Sandhills are found on the fall line in Georgia and along the northern and eastern banks of large Coastal Plain streams in Georgia, Alabama, Florida, and North and South Carolina. They are distinct both as a landform and in the types of vegetation they support. Visually, the sandhills are often striking
Fall-line sandhills differ in origin from the riverine sandhills of the Coastal Plain. Sandhills of the fall line date from the Miocene Epoch (about 25 million years B.C.), when they formed the ancient coastline of the Atlantic Ocean. Riverine sandhills, smaller in extent and less continuous in occurrence, formed when sand from exposed river bottoms was deposited on the northeast banks of Coastal Plain rivers and streams during the Holocene (8,000 years ago to present) and Pleistocene (1.8 million to 8,000 years ago) eras. Dune soils are 95 percent quartz sand and are nutrient-poor, highly permeable, and extremely low in water-holding capacity.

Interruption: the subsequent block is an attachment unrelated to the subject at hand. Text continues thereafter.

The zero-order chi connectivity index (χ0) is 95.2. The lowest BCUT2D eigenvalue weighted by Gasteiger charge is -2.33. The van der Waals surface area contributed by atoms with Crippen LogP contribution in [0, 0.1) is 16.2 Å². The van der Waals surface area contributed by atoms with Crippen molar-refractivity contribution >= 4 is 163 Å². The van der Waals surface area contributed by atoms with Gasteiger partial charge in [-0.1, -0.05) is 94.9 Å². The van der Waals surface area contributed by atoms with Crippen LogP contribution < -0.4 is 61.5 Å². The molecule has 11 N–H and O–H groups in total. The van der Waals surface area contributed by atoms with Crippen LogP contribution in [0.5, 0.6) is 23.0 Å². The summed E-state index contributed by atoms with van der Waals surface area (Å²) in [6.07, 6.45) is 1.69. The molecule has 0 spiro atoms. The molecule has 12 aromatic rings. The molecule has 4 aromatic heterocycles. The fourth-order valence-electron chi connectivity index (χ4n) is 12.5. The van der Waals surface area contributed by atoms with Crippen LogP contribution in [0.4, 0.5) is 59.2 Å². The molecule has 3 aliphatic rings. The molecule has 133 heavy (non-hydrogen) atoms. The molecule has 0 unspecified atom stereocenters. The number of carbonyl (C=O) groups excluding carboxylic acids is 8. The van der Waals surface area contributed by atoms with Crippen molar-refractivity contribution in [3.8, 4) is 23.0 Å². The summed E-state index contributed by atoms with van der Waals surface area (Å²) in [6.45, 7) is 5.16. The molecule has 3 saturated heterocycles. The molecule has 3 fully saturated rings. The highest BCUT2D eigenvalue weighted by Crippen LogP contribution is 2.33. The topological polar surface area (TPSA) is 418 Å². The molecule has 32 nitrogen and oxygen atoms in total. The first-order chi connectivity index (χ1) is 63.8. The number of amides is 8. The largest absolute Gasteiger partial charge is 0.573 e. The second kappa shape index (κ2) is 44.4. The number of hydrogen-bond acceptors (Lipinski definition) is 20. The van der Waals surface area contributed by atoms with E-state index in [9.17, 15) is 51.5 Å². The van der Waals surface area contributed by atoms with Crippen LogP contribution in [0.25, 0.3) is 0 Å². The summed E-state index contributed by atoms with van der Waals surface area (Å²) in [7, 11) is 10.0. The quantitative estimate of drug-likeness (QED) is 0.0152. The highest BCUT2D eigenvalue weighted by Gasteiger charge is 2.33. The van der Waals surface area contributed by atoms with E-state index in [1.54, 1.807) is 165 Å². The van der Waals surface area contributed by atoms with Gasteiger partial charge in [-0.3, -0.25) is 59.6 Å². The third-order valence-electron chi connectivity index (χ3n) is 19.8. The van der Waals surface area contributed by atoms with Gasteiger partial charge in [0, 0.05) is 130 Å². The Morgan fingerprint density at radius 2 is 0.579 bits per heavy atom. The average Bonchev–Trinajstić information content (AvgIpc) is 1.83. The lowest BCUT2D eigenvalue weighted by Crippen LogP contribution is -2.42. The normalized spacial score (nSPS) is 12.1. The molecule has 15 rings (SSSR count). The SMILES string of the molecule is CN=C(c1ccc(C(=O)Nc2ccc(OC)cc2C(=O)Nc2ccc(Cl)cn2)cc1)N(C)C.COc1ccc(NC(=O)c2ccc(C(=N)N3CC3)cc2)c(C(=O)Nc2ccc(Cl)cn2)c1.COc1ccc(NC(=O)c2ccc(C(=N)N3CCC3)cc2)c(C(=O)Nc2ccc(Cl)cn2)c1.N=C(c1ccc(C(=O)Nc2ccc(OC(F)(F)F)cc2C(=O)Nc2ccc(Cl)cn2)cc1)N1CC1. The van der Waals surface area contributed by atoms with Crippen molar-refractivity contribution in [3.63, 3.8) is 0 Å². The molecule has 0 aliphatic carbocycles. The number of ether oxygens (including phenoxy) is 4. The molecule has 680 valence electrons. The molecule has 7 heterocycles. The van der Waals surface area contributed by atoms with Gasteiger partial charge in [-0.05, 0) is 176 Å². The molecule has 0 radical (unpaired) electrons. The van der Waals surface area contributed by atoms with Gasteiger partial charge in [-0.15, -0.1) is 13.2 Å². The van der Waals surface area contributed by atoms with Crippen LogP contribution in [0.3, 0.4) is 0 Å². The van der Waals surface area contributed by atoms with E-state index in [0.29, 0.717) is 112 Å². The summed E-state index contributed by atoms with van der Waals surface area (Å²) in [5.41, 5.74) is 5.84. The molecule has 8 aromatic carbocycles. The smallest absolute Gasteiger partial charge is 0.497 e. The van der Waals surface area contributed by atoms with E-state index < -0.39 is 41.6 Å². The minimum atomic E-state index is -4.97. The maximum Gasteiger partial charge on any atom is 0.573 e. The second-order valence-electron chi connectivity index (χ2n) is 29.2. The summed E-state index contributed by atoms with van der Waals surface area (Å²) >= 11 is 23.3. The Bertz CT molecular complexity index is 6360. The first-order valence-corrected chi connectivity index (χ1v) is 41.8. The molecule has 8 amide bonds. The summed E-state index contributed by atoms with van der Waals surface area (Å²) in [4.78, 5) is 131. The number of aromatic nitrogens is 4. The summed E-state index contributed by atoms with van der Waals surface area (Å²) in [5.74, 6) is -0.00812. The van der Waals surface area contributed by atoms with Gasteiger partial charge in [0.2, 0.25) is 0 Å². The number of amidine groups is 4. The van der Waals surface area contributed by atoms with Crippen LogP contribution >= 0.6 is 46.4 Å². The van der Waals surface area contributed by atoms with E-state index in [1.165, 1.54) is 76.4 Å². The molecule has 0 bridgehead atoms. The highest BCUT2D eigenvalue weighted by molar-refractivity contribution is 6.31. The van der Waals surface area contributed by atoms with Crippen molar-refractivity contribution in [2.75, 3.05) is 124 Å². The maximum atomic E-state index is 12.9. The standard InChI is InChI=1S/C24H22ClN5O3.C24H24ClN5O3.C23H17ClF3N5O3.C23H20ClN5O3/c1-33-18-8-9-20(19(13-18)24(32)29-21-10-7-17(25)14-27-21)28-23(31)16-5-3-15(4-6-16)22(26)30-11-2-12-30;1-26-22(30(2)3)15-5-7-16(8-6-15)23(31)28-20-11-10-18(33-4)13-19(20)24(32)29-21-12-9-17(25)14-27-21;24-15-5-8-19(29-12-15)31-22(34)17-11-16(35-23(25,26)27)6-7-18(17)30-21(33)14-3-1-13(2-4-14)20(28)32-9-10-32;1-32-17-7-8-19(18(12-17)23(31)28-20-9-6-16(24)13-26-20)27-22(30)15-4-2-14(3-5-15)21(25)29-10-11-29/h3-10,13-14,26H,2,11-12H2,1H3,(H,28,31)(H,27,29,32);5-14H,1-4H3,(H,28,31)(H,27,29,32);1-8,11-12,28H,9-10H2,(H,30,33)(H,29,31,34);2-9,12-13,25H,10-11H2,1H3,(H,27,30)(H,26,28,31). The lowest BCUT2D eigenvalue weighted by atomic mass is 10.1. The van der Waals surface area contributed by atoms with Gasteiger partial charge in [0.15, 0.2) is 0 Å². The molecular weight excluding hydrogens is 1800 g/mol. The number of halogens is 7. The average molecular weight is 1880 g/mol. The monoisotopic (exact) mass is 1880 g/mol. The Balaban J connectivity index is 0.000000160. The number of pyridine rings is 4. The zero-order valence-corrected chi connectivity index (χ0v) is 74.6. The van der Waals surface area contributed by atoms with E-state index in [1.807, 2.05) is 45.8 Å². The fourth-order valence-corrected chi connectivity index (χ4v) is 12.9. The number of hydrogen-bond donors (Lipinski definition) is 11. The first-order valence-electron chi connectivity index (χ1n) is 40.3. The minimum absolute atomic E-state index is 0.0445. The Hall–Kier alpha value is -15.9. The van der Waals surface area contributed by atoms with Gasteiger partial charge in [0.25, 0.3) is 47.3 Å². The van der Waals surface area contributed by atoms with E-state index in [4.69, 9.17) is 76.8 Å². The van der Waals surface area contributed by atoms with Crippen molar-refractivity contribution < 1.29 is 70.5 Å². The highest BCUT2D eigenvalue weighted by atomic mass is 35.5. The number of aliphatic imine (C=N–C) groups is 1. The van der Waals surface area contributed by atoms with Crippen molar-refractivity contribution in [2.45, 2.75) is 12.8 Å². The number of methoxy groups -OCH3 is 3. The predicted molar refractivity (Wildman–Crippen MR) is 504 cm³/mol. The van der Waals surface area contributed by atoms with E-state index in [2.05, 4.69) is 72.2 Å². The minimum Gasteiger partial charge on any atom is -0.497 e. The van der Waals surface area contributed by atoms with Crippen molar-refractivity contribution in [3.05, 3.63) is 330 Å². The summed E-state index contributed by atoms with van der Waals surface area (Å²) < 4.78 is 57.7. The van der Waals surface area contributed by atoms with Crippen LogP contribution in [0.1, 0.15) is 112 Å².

Because sandhills are very unproductive sites, in the past most were maintained as islands of native vegetation. Since the mid-twentieth century, however, many sandhills, both fall line and riverine,
A. H. Ivester, D. S. Leigh, and D. I. Godfrey-Smith, "Chronology of Inland Eolian Dunes on the Coastal Plain of Georgia, USA," Quaternary Research 55 (2001): 293-302.
H. W. Markewich and W. Markewich, An Overview of Pleistocene and Holocene Inland Dunes in Georgia and the Carolinas: Morphology, Distribution, Age, and Paleoclimate, U.S. Geological Survey Bulletin no. 2069 (Washington, D.C.: U.S. Government Printing Office, 1994).
Charles H. Wharton, The Natural Environments of Georgia (Atlanta: Georgia Department of Natural Resources, 1978).
J. P. Schmidt, University of Georgia
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